Most Pharmacists Recognize Malaria Drug’s Therapeutic Value
According to the largest pharmacists association in the USA, pharmacists overwhelmingly disagree with recent actions by some states to limit the dispensing of a well-established malaria drug as a possible treatment for COVID-19 disease.
COVID-19 is caused by the SARS-CoV-2 coronavirus, which was initially detected in China during 2019.
According to a new survey distributed on March 30, 2020, about 83 percent of independent pharmacists say they should be able to dispense a limited supply of malaria drugs, as long the patient has tested positive ..... and is under a doctor's care.
The malaria drugs include the ingredients, such as hydroxychloroquine and chloroquine.
Douglas Hoey, CEO of the National Community Pharmacists Association (NCPA), said in a related press release, "This is a well-established drug that has been in use for decades for malaria as well as other conditions.”
“We know it can be used safely with the proper oversight of a physician and pharmacist."
"There is limited data indicating that it may be effective against COVID-19, but Americans who are infected and their doctors have a right to try."
"This is a real concern for patients who are currently taking the drugs for other conditions, and who now cannot find it anywhere. The state restrictions are complicating that problem," Hoey said.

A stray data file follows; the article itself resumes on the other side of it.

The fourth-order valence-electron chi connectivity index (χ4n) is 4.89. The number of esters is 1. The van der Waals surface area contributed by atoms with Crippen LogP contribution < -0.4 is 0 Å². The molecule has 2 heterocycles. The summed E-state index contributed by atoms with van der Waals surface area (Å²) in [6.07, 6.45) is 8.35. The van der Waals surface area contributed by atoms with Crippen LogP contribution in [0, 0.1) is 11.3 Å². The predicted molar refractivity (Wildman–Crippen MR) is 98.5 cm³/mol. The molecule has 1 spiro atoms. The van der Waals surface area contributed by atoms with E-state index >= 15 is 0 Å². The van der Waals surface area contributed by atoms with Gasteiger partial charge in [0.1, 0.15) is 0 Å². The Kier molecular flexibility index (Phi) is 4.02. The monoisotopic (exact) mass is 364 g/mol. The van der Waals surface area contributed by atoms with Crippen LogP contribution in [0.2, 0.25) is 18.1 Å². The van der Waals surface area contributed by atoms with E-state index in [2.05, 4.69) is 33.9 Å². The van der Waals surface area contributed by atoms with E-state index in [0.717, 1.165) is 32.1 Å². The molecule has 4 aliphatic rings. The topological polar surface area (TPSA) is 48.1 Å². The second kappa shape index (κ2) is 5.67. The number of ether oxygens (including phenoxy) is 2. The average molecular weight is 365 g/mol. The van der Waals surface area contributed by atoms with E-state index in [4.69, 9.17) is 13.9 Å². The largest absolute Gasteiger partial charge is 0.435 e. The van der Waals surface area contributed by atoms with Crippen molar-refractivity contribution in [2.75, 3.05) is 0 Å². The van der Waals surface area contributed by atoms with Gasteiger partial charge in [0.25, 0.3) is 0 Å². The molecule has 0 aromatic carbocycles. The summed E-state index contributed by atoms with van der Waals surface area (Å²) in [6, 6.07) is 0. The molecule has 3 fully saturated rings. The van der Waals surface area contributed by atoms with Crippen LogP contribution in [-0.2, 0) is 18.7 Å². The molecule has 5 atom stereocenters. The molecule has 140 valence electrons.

Some states are moving to restrict the dispensing of hydroxychloroquine and chloroquine because they do not have an FDA-approved indication for prophylaxis or treatment for COVID-19.
In fact, 66.8 percent of independent pharmacists believe the states that have restricted patient access to the drugs could be endangering patients’ lives.
"Many patients need these drugs for other serious conditions.”
“We hope to see more evidence to be optimistic that hydroxychloroquine and chloroquine could be effective for some people against COVID-19 disease," said Mr. Hoey.
"Certainly, we need more data. But cutting off the supply for patients who are under the appropriate medical supervision and who could benefit is an overreaction."
According to recent US Food and Drug Administration (FDA) statements, pharmacies will soon become viable distribution locations for these medications.
On March 25, 2020, the FDA added hydroxychloroquine sulfate to category 1 under the Interim Policy on Compounding Using Bulk Drug Substances, Under Section 503B of the Federal Food, Drug, and Cosmetic Act.
Around the world, certain countries are embracing these medications, such as India.
Amid rising coronavirus cases, India’s national task force for COVID-19 constituted by the Indian Council for Medical Research, recommended hydroxy-chloroquine as a preventive medication for high-risk populations.
According to a recent advisory from New Delhi on March 22, 2020, hydroxy-chloroquine should be given to high-risk populations, such as asymptomatic healthcare workers involved in the care of suspected or confirmed cases of COVID-19 disease and asymptomatic household contacts of laboratory-confirmed cases.
The NCPA COVID-19 Survey was conducted between March 26 and March 30. It was sent to approximately 8,000 independent pharmacy owners and managers, with 460 responding.
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